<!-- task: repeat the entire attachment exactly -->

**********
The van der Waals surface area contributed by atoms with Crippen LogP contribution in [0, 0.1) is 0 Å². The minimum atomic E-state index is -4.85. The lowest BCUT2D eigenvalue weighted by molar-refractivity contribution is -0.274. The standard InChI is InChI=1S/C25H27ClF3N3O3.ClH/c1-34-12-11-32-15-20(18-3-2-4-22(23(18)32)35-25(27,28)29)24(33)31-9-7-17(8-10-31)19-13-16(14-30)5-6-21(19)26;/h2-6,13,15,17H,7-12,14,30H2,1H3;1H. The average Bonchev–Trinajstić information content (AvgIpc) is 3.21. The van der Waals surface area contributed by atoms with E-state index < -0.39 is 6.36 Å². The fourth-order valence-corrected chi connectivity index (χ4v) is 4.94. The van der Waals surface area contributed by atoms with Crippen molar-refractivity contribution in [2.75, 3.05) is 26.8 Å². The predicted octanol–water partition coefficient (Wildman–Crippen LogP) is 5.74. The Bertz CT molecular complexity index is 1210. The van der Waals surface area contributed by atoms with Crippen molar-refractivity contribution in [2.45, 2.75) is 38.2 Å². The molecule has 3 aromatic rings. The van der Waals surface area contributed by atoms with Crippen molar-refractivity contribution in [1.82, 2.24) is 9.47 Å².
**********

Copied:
The van der Waals surface area contributed by atoms with Crippen LogP contribution in [0, 0.1) is 0 Å². The minimum atomic E-state index is -4.85. The lowest BCUT2D eigenvalue weighted by molar-refractivity contribution is -0.274. The standard InChI is InChI=1S/C25H27ClF3N3O3.ClH/c1-34-12-11-32-15-20(18-3-2-4-22(23(18)32)35-25(27,28)29)24(33)31-9-7-17(8-10-31)19-13-16(14-30)5-6-21(19)26;/h2-6,13,15,17H,7-12,14,30H2,1H3;1H. The average Bonchev–Trinajstić information content (AvgIpc) is 3.21. The van der Waals surface area contributed by atoms with E-state index < -0.39 is 6.36 Å². The fourth-order valence-corrected chi connectivity index (χ4v) is 4.94. The van der Waals surface area contributed by atoms with Crippen molar-refractivity contribution in [2.75, 3.05) is 26.8 Å². The predicted octanol–water partition coefficient (Wildman–Crippen LogP) is 5.74. The Bertz CT molecular complexity index is 1210. The van der Waals surface area contributed by atoms with Crippen molar-refractivity contribution in [2.45, 2.75) is 38.2 Å². The molecule has 3 aromatic rings. The van der Waals surface area contributed by atoms with Crippen molar-refractivity contribution in [1.82, 2.24) is 9.47 Å².